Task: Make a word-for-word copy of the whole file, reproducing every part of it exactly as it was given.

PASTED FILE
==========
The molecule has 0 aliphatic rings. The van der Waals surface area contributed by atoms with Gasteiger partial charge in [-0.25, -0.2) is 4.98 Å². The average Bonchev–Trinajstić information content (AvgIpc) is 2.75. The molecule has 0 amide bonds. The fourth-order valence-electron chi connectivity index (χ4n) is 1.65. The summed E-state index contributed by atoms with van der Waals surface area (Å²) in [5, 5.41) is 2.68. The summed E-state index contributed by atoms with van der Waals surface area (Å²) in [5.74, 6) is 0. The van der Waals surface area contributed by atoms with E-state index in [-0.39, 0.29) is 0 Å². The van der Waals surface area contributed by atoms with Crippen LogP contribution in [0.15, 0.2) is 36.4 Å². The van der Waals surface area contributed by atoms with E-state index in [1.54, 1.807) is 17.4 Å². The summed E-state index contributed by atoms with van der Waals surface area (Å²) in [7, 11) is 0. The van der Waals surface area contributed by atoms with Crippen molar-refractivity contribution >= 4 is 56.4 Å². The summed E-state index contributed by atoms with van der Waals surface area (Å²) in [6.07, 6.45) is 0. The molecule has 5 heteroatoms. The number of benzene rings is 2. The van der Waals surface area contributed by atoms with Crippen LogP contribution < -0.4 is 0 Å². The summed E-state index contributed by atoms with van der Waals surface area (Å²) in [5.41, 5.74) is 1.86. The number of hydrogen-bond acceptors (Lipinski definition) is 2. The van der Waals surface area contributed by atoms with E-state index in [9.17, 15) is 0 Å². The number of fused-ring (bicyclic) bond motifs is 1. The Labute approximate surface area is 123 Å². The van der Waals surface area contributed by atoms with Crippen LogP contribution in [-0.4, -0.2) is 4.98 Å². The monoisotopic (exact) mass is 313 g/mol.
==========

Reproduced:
The molecule has 0 aliphatic rings. The van der Waals surface area contributed by atoms with Gasteiger partial charge in [-0.25, -0.2) is 4.98 Å². The average Bonchev–Trinajstić information content (AvgIpc) is 2.75. The molecule has 0 amide bonds. The fourth-order valence-electron chi connectivity index (χ4n) is 1.65. The summed E-state index contributed by atoms with van der Waals surface area (Å²) in [5, 5.41) is 2.68. The summed E-state index contributed by atoms with van der Waals surface area (Å²) in [5.74, 6) is 0. The van der Waals surface area contributed by atoms with E-state index in [-0.39, 0.29) is 0 Å². The van der Waals surface area contributed by atoms with Crippen LogP contribution in [0.15, 0.2) is 36.4 Å². The van der Waals surface area contributed by atoms with E-state index in [1.54, 1.807) is 17.4 Å². The summed E-state index contributed by atoms with van der Waals surface area (Å²) in [7, 11) is 0. The van der Waals surface area contributed by atoms with Crippen molar-refractivity contribution >= 4 is 56.4 Å². The summed E-state index contributed by atoms with van der Waals surface area (Å²) in [6.07, 6.45) is 0. The molecule has 5 heteroatoms. The number of benzene rings is 2. The van der Waals surface area contributed by atoms with Crippen LogP contribution < -0.4 is 0 Å². The summed E-state index contributed by atoms with van der Waals surface area (Å²) in [5.41, 5.74) is 1.86. The number of hydrogen-bond acceptors (Lipinski definition) is 2. The van der Waals surface area contributed by atoms with E-state index in [9.17, 15) is 0 Å². The number of fused-ring (bicyclic) bond motifs is 1. The Labute approximate surface area is 123 Å². The van der Waals surface area contributed by atoms with Crippen LogP contribution in [-0.4, -0.2) is 4.98 Å². The monoisotopic (exact) mass is 313 g/mol.